By one estimate, direct-to-consumer online sales in the U.S. reached $14.28 billion last year, though there is good reason to think that the actual total is at least somewhat higher than that, depending on how one measures the DTC space. Those DTC sales could grow more than 24% this year, thanks in large part to the pandemic, but also because of pre-outbreak trends.
DTC Challenges and Lessons
That doesn’t mean growth will go smoothly, especially given the impacts of the pandemic.
“Even though consumers are buying more products online due to the coronavirus, digitally native (direct-to-consumer) brands should anticipate hardships in the coming months,” said Oscar Orozco, eMarketer senior forecasting analyst. “Sales will continue to shift from nice-to-have products to must-have products, with (DTC) brands falling under the nonessential category. Disruptions in the supply chain are also likely. That will mean slower shipping times, normally a distinguishing factor for (DTC) products.”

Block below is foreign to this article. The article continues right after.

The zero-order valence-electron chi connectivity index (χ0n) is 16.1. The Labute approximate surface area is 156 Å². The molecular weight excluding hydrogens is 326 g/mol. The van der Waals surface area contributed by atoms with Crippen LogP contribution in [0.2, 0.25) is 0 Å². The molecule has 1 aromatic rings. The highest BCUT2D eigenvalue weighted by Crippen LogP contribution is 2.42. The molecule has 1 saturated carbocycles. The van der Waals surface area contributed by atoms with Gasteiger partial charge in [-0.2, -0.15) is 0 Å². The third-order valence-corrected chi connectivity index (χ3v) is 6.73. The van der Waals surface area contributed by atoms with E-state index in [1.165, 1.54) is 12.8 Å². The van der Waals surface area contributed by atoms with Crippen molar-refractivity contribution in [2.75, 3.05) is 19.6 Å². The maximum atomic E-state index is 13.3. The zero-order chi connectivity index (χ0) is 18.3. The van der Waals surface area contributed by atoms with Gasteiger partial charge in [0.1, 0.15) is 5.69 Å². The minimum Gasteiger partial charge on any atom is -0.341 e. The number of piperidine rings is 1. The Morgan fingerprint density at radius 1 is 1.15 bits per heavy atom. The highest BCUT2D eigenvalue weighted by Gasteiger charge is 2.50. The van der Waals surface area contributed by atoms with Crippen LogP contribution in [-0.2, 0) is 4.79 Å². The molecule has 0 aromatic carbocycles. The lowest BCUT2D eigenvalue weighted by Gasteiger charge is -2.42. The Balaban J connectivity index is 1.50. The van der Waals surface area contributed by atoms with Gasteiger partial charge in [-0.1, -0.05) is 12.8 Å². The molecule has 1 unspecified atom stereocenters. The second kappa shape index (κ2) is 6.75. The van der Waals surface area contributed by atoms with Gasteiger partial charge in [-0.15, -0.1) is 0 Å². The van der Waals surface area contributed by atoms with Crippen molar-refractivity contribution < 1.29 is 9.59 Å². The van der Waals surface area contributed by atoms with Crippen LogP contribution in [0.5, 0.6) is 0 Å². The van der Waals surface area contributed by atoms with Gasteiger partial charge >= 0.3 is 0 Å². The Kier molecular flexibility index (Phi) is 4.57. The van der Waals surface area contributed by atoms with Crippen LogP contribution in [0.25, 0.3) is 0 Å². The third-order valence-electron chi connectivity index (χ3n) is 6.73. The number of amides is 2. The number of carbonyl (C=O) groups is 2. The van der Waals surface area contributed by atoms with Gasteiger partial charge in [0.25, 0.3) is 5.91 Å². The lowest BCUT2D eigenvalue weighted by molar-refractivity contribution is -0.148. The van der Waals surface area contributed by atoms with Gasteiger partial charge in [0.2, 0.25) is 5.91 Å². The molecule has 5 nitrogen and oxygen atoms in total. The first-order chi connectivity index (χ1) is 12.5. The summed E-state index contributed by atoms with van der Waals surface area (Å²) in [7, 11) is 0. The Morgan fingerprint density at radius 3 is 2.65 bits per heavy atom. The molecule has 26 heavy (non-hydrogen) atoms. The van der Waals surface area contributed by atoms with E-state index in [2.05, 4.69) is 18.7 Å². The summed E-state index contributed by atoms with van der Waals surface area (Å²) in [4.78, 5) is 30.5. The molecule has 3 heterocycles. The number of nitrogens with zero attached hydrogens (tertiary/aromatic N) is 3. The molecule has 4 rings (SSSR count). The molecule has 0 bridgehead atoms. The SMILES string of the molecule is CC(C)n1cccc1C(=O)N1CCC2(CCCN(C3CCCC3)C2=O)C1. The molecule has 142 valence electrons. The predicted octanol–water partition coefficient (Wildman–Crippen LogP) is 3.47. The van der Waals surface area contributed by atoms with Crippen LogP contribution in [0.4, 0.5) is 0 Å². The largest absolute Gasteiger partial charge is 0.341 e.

Indeed, fulfillment can make or break any DTC effort, and too much distance between the factory and a consumer’s home can prove fatal, especially given the distribution power of Amazon, Walmart and other big players in the general food retail space. But PepsiCo would seem to have a fulfillment advantage, at least according to Thomas.
“One of the benefits we have as a result of our scale is, we have a very distributed supply chain footprint, and therefore our products are manufactured pretty close to the end consumers,” Thomas said Monday. “This allows us to deliver a majority of consumer orders in two days or less, which meets our shopper’s expectations.”